3. The assessee claimed relief under Section 85C of the Act in respect of the said sum of Rs. 4,63,663. The ITO, after deducting the expenses of Rs. 3,03,113 from the sum of Rs. 4,63,663 received by the assessee, granted relief under Section 85C only in respect of the balance of Rs. 1,60,550. The assessee's appeal to the AAC of Income-tax on this point was unsuccessful.

4. The Tribunal, on further appeal, agreed'with the assessee's contention and followed certain decisions which were rendered in relation to Sections 85A and 99(1)(iv) of the Act. The revenue has sought and obtained a reference of the above question. Section 85C stands deleted from 1st April, 1968.

5. Section 85C, in so far as it is material, runs as follows :

' Where the total income of an assessee, being an Indian company, includes any income by way of royalty, commission, fees or any similar payment received by it from a company which is neither an Indian company nor a company which has made the prescribed arrangements for the declaration and payment of dividends within India (hereinafter, in this section, referred to as the foreign company)...... in consideration of technical services rendered or agreed to be rendered to the foreign company by the assessee, under an agreement approved by the Central Government in this behalf before the 1st day of October of the relevant assessment year, the assessee shall be entitled to a deduction from the income-tax with which it is chargeable on its total income for the assessment year of so much of the amount of income-tax calculated at the average rate of income-tax on the income so included as exceeds the amount of twenty-five per cent, thereof.'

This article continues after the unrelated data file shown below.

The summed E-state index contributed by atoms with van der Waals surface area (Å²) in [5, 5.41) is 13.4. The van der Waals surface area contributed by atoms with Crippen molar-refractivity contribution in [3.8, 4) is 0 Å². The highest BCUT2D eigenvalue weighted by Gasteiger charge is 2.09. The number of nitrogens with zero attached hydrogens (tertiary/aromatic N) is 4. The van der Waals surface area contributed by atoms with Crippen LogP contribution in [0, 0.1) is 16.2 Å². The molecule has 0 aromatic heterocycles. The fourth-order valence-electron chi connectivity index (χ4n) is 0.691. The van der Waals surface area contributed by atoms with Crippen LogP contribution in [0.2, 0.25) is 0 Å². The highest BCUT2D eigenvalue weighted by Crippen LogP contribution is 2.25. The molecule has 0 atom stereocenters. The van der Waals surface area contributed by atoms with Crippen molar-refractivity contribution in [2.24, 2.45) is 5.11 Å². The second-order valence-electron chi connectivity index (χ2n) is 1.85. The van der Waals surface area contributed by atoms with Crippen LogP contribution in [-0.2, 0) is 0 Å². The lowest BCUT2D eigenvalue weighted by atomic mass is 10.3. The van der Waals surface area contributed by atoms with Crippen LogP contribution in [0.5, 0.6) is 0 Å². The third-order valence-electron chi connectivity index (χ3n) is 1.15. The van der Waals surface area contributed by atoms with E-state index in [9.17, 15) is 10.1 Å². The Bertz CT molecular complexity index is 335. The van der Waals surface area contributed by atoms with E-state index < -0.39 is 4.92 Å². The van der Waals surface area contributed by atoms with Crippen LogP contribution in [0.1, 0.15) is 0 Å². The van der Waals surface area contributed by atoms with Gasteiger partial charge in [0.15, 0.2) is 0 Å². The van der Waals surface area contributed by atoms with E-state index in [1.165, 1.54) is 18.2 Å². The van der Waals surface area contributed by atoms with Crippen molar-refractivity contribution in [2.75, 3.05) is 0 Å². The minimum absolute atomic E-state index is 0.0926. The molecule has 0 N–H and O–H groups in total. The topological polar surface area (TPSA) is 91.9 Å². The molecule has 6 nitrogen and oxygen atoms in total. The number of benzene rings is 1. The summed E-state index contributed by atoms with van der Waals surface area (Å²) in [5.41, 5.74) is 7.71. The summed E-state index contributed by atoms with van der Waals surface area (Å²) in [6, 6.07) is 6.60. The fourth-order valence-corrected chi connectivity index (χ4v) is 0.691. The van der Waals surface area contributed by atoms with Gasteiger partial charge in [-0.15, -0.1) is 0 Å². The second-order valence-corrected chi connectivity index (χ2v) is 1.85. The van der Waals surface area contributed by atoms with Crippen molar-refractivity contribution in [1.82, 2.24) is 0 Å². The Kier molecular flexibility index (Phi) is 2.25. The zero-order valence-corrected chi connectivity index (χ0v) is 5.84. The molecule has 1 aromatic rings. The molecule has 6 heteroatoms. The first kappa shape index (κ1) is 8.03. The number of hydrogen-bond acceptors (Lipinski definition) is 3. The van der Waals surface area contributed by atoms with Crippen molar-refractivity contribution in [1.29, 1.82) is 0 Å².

6. We have first to see, as required by this provision, whether the assessee has any total income and whether the said total income includes any income by way of royalty, commission, fees or payment for technicalservices. If these conditions are satisfied, then the assessee Will be eligible to a deduction, from the income-tax with which the assessee is chargeable on its total income, of so much amount of income-tax calculated at the average rate of income-tax on the income so included. The closing words of the section would show that the assessee will not be eligible for the relief to the extent of one-fourth of the income so included. The plain language of the provision shows that what is to be considered for purposes of relief is the income by way of royalty, etc., included in the total income. The income by way of royalty, etc., which is included in the total income in the present case would be Rs. 4,63,663. The computation of income after giving deductions is one thing and the examination of what is included in the income is another. If the question is asked as to what was the amount of income accruing or received in consideration of technical services, the answer would only be Rs. 4,63,663 and not any smaller amount which remained in the assessee's hands after deducting certain expenses. Wherever the statute wants the total income as computed under the Act to be taken into account, special provision is made therefor as in Section 80B(5). We are, therefore, of the opinion that the Tribunal acted rightly in granting the relief on the said sum of Rs. 4,63,663.